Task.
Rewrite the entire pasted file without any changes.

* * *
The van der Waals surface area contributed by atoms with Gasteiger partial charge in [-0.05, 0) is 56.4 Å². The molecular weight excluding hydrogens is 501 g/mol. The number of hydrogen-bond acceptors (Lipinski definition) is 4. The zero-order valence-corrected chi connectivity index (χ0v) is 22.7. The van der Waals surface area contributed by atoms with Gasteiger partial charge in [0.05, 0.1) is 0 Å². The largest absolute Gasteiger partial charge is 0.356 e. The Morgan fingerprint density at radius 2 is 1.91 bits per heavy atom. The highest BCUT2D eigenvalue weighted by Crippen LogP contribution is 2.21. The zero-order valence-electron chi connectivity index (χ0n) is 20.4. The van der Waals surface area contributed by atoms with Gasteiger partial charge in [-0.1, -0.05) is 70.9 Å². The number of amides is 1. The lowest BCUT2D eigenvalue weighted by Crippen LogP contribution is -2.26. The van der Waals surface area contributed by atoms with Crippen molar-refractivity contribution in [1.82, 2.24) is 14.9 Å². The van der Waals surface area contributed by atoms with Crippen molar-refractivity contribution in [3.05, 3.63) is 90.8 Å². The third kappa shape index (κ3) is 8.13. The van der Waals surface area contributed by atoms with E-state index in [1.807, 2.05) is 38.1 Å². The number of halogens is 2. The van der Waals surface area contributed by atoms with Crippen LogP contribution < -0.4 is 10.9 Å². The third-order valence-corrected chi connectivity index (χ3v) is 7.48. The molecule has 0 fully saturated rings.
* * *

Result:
The van der Waals surface area contributed by atoms with Gasteiger partial charge in [-0.05, 0) is 56.4 Å². The molecular weight excluding hydrogens is 501 g/mol. The number of hydrogen-bond acceptors (Lipinski definition) is 4. The zero-order valence-corrected chi connectivity index (χ0v) is 22.7. The van der Waals surface area contributed by atoms with Gasteiger partial charge in [0.05, 0.1) is 0 Å². The largest absolute Gasteiger partial charge is 0.356 e. The Morgan fingerprint density at radius 2 is 1.91 bits per heavy atom. The highest BCUT2D eigenvalue weighted by Crippen LogP contribution is 2.21. The zero-order valence-electron chi connectivity index (χ0n) is 20.4. The van der Waals surface area contributed by atoms with Gasteiger partial charge in [-0.1, -0.05) is 70.9 Å². The number of amides is 1. The lowest BCUT2D eigenvalue weighted by Crippen LogP contribution is -2.26. The van der Waals surface area contributed by atoms with Crippen molar-refractivity contribution in [1.82, 2.24) is 14.9 Å². The van der Waals surface area contributed by atoms with Crippen molar-refractivity contribution in [3.05, 3.63) is 90.8 Å². The third kappa shape index (κ3) is 8.13. The van der Waals surface area contributed by atoms with E-state index in [1.807, 2.05) is 38.1 Å². The number of halogens is 2. The van der Waals surface area contributed by atoms with Crippen LogP contribution < -0.4 is 10.9 Å². The third-order valence-corrected chi connectivity index (χ3v) is 7.48. The molecule has 0 fully saturated rings.